From the very beginning — some 37 years ago now — there were three of them.
They were born in New Glasgow, within eight months of one another, during what was the 1977-78 hockey season. Even before starting school, they were ready for minor hockey. New Glasgow Stadium would become their second home.
For all three.
They were determined to excel in the sport — always as teammates — as they progressed through novice, atom, peewee and bantam ranks.
When they graduated to Pictou County’s AAA midget program, all three were with the local side. By then, hockey followers knew they had a trio of promising youngsters in their midst.
Next came the first big jump to major junior. That sent them in different directions in pursuit of their dreams.
Jon Sim, a forward, spent his major junior years with the Ontario Hockey League’s Sarnia Sting. Colin White, a defenceman, starred in the Quebec circuit, almost entirely with the Hull Olympiques. Derrick Walser, another blueliner, split his major junior days with the Quebec league’s Beauport Harfangs and Rimouski Oceanic.
All three knew the next step would be to professional hockey.
Then came the 1996 NHL draft. Sim was drafted 70th overall by the Dallas Stars. White was chosen 49th by the New Jersey Devils. Walser, considered a bit small for defence, wasn’t selected, but signed later as a free agent with the Calgary Flames.
Pictonians don’t need to be reminded of the years that followed. They’re fully aware of the threesome’s season-by-season adventures. All three achieved long careers in the pros.
Jump ahead to October 2019.
It’s hard to believe, but Sim reached age 42 last month, White will be 42 in December, Walser next May.
So what’s happening with them?
Two of them — Sim and White — are being inducted into the Pictou County Sports Heritage Hall of Fame at ceremonies in Westville this Saturday.
Both earned their hometown recognition after distinguished careers in the NHL. Their successes included Stanley Cup championships — one for Sim, two for White.
It’s truly a pleasure to join Pictonians in congratulating them on this new milestone. I know how they’ll feel. It seems only yesterday that I entered the hall — yet it was 24 years ago.
Right now, though, there’s something on my mind that I must address with a question mark: Where’s Walser?
Unfortunately, he wasn’t chosen to accompany his two friends into the hall. In my mind, his absence leaves a very noticeable void.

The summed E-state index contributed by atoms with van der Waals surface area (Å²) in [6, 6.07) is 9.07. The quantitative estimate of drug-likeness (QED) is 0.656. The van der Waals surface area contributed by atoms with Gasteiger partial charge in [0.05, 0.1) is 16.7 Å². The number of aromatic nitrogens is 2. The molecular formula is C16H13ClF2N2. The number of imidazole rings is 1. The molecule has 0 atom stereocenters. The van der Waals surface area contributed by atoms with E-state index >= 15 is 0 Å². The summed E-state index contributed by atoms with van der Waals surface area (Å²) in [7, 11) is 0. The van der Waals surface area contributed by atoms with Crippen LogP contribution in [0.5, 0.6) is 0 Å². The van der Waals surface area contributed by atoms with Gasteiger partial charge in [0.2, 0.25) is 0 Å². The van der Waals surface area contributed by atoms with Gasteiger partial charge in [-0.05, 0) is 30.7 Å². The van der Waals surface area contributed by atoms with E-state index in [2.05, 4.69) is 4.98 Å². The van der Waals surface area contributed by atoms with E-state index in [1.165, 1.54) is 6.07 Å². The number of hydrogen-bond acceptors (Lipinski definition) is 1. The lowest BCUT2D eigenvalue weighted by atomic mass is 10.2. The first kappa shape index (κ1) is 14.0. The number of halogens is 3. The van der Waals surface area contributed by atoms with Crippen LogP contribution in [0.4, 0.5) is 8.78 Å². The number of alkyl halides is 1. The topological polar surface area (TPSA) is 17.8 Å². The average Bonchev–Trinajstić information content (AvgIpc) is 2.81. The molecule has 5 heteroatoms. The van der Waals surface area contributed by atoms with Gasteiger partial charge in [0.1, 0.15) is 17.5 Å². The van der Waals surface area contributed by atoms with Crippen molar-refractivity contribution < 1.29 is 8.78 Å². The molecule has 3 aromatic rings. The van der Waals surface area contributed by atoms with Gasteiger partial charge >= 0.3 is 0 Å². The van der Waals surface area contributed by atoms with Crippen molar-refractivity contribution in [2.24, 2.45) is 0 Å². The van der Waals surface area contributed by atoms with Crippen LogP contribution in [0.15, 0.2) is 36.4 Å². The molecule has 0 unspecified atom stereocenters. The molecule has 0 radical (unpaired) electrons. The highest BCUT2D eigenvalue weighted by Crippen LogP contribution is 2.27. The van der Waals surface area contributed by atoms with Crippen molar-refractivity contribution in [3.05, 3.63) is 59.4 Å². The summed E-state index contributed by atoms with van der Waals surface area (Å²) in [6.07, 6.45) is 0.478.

It would have been a wonderful story if the three minor hockey teammates were united again on this memorable day.
So why only two?
First thought, Derrick didn’t spend nearly as much time in the NHL as Jon and Colin, but — get this — he did play 1,087 games in professional leagues. That’s a lot of hockey. It’s also quite a significant feat.
Don’t overlook the fact that, yes, he did play in the world’s highest league, appearing in 91 games with the Columbus Blue Jackets.
I took myself into the files of Wikipedia, the major on-line site that calls itself “the free encyclopedia.” I analyzed the arithmetic and it’s rather amazing — the three New Glasgow guys are so close in pro games played.
My math concluded that Walser was in 1,087 pro contests — 91 in the NHL, 460 in the AHL, 536 in major European leagues.
Sim played 968 pro games — 484 in the NHL, 174 in the International League, 245 in the AHL 65 in Europe. White’s statistics show he was in 1,134 games — 911 in the NHL, the remaining 223 in the AHL.
Just look at the total — the three played 3,189 professional games. That’s about 45 years of hockey. Pretty awesome, I think.
From a Pictou County perspective, the only comparison would be with Thorburn’s Lowell MacDonald, always considered the top local player of our generation. In 13 NHL seasons – very limited because of injuries and other situations – he was in 536 games.
The math would indicate Sim, White and Walser all achieved commendable careers in the pros. All three lived their early childhood dreams.
That’s why I believe so strongly that all three — not just two — should be entering the hall together.
Okay, there may have been justifiable reasons why the selection committee made its decisions. It isn’t easy serving on such a group.
After I was inducted into the Nova Scotia Sport Hall of Fame in 2003, I was asked to serve on the provincial selection committee. I did so for 10 years.
That’s where I discovered — very quickly — that there are reasons, arguments and situations that come into play in making selections.
Ironically, it was on that committee that a Pictou County hockey player was the centre of my frustrations, the reason I resigned from the group after a decade.
During those 10 years, Nelson Wilson’s nomination came before us several times. Each year I argued how, in his injury-shortened career in senior hockey, he scored more than 300 goals. His scoring and other achievements, to me, exceeded those of many hockey players from other parts of the province who were inducted into the Halifax-based hall. My repeated arguments kept falling on deaf ears.
I had watched Wilson playing throughout his career. I probably saw more than two-thirds of his performances, at home and on the road. The fact some of my committee colleagues weren’t even born when the New Glasgow star achieved so much was another cause of my frustration.
But getting back to the Sim-White-Walser situation, I don’t need to be told that what’s been done has been done.
I’m just left to hope that, sometime in the near future, those kids who fell in love with hockey together in the early 1980s will once again be linked.
All three of them.